And they’re off: Boston mayoral candidates seek nomination signatures at polling places

The crowd descended on Boston City Hall shortly after sunrise: Scores of campaign operatives, political newcomers, and perennial candidates running for mayor and city council.

Office supply stores sold out of clipboards. Grown men nearly sprinted across City Hall Plaza with a brown bundle of paperwork — their candidate’s nomination papers — tucked under their arms like footballs.

Forget the primary for US Senate. It’s signature day in the most wide-open Boston election in a generation.

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Today marked the first opportunity for candidates to collect signatures for mayoral and city council hopefuls seeking a spot on the fall ballot. By happenstance, the US Senate primary election fell on the same day city candidates could start the scramble.

Twenty-four people have applied for nomination papers to run for mayor. Each candidate must gather signatures of 3,000 registered voters to make the ballot. That means the field will collectively be hunting for 72,000 different signatures. Only the first campaign to submit a particular voter’s signature gets to count it.

Adding to the crush is 48 people running for City Council and scrounging for their own signatures.

“Boston hasn’t had this many clipboards per capita in a long time,” said Patrick Keaney, who works for the mayoral campaign of Councilor Felix G. Arroyo and noted that office stores had sold out of clipboards. “We had to go to Somerville.”

The first operatives arrived at Boston City Hall at 6:30 a.m. Mike McDevitt, who is working for the mayoral campaign of state Representative Martin J. Walsh, occupied the head of the line. McDevitt signed in at 7 a.m. Clifton Braithwaite shook his head in regret as he stood at the counter in the Election Department, fiddling with his cellphone while it was plugged into an outlet.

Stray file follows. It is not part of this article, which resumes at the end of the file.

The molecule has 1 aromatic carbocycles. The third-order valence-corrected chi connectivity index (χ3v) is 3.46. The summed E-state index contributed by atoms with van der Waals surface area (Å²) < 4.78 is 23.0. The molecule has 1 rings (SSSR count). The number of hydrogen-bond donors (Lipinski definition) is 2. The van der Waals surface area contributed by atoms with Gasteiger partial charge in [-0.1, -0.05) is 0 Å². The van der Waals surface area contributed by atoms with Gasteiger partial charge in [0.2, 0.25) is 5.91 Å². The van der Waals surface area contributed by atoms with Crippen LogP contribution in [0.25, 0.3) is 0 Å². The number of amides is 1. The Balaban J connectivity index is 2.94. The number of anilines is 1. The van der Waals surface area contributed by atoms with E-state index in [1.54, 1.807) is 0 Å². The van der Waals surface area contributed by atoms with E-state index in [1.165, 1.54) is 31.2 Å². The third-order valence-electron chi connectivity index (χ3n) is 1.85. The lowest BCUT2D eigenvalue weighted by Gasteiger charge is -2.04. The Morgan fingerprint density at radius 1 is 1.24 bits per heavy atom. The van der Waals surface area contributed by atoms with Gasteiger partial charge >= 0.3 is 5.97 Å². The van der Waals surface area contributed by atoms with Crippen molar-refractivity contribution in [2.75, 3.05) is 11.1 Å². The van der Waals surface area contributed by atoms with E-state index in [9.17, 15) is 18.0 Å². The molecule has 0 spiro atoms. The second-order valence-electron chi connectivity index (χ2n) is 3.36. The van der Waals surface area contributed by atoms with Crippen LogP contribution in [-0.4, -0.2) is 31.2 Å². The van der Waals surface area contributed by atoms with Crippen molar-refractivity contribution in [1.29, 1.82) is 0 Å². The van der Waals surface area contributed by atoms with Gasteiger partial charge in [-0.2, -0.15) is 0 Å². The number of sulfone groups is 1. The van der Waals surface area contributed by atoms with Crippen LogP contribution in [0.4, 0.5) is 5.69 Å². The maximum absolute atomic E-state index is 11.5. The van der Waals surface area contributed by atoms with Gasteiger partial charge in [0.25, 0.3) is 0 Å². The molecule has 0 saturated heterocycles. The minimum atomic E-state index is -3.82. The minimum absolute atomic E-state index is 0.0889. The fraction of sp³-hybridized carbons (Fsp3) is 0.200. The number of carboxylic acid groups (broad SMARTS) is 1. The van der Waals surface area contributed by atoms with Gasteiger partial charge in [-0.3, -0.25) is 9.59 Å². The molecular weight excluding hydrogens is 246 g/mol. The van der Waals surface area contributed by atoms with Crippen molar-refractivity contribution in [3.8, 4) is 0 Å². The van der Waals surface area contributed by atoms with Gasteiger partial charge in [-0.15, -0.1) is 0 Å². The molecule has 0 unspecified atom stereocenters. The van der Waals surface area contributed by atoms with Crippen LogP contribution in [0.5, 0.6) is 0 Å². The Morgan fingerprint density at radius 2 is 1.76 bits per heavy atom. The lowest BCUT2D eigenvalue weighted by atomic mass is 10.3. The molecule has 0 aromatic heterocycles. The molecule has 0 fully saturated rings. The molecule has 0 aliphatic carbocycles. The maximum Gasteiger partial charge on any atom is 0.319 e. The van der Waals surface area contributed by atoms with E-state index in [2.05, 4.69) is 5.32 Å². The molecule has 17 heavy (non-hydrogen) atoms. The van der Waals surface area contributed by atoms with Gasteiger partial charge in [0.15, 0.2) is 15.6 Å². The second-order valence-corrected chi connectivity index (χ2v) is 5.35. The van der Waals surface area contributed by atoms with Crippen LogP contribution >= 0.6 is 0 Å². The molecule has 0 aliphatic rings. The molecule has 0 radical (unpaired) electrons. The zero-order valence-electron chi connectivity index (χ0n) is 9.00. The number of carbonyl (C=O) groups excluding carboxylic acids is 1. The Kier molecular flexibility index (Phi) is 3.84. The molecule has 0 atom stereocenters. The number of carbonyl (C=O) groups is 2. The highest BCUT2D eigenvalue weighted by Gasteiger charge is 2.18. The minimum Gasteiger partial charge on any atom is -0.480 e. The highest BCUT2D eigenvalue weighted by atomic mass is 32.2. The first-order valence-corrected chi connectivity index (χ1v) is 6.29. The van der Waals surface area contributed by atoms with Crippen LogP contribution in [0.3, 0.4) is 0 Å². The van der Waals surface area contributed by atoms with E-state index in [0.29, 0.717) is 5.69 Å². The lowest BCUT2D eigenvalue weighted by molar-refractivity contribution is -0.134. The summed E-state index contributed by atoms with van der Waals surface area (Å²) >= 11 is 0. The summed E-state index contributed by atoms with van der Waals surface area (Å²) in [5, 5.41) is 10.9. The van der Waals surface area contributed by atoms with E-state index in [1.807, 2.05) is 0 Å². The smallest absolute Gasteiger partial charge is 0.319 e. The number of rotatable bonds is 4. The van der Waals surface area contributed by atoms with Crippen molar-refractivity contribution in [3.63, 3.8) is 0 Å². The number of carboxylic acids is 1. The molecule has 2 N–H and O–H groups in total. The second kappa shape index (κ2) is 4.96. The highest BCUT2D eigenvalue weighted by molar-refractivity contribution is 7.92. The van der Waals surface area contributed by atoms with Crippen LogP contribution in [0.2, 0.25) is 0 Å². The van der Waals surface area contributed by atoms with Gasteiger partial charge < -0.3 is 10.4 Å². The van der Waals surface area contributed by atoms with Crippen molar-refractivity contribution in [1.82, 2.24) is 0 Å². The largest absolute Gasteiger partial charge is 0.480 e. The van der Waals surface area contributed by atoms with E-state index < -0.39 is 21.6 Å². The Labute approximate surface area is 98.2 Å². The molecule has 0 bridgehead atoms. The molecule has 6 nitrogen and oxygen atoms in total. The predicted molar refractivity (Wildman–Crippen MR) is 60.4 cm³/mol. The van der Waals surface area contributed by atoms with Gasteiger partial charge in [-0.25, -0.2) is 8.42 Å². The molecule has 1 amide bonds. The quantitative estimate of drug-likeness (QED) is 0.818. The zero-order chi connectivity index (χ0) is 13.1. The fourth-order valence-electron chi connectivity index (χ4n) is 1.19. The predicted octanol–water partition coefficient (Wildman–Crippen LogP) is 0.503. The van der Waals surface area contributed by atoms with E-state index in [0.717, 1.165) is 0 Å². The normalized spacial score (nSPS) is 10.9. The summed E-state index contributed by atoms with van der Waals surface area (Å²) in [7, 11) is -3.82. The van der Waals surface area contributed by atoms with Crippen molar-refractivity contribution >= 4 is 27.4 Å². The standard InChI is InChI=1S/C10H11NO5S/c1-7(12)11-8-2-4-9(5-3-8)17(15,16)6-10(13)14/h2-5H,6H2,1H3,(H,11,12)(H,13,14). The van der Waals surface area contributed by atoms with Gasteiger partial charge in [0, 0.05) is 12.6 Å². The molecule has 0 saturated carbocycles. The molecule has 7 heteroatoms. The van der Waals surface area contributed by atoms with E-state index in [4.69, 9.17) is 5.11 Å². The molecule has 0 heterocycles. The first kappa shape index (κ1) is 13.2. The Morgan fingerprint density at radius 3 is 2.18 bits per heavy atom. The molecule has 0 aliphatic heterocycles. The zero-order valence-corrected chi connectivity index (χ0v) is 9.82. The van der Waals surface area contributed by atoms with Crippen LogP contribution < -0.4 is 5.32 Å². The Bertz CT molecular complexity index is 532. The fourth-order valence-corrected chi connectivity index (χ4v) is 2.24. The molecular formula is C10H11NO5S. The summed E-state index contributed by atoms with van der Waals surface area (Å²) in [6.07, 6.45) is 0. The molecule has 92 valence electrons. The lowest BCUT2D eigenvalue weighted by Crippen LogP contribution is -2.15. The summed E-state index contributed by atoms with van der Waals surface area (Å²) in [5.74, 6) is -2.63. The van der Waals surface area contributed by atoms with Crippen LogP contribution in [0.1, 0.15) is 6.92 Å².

“I would have been first, but I went to the wrong door,” said Braithwaite, who came on behalf of Mimi E. Turchinetz, a candidate for the City Council seat representing District 5, which includes Hyde Park and parts of Mattapan.

The reception area at the waiting room at the Election Department looked like a waiting room at the Registry of Motor Vehicles. Impatient people paced. Others sat and read newspapers or stared at the screens of smartphones. Many drank coffee. One crunched loudly on an apple. Another arrived with an empty shopping cart.

Election Department employees greeted Althea Garrison by name because the perennial candidate runs in most elections. Mayoral candidate Charles Clemons appeared to have the largest contingent at City Hall. Clemons, a co-founder of radio station TOUCH 106.1 FM, arrived with more than a half-dozen people and a photographer documenting the scene. Other campaigns sent only one or two representatives to grab the signature papers.

“I’m armed with multiple clipboards,” said Delfredia Dancy, who came for the campaign of Charlotte Golar Richie, a former state representative from Dorchester who later served in the administrations of Governor Deval Patrick and Mayor Thomas M. Menino.

One mayoral candidate, Lee Buckley, vowed that Boston would have four more newspapers when she became mayor. [Full disclosure: Buckley was speaking to a newspaper reporter when she made the promise.]

Another mayoral candidate, Divo Rodrigues Monteiro, came by himself and immediately got lucky. Monteiro found a spot on Cambridge Street with a meter and parked his 2003 Toyota Camry. He put two hours on the meter and made the short walk to City Hall.

“I’m trying to build momentum,” Monteiro said, noting that he ran for state representative in 2010. “I’m going to see how [signature gathering] goes. I don’t know, maybe I’ll switch to [run for] City Council.”

At 9 a.m. the Election Department officially opened the municipal election season.

Representatives from roughly the first dozen campaigns were brought into a room. Another 60 people milled about in the lobby, waiting their turn. Campaigns were required to listen to the dos and don’ts of signature gathering before they were handed nomination papers.

The first wave of political operatives left at 9:37 a.m.

McDevitt, from the Walsh campaign, led the pack, walking quickly with a five-inch thick bundle of brown paperwork tucked under his arm. A few steps behind followed Adam Webster from the mayoral campaign of City Councilor John R. Connolly. Webster had his brown bundle of paperwork under his left arm as he barked into a cellphone in his right hand.

“I’m coming out at Government Center,” Webster said. “You’re on Cambridge Street?”

McDevitt and Webster reached City Hall Plaza at the same moment. Both men took large strides, almost sprinting across the brick expanse. They hustled past two people holding a poster: “Charles Clemons for Mayor”

Webster reached a waiting car – a Subaru with a Connolly for mayor sticker on the trunk. The Subaru sped off to distribute signature papers to volunteers waiting at the polls.

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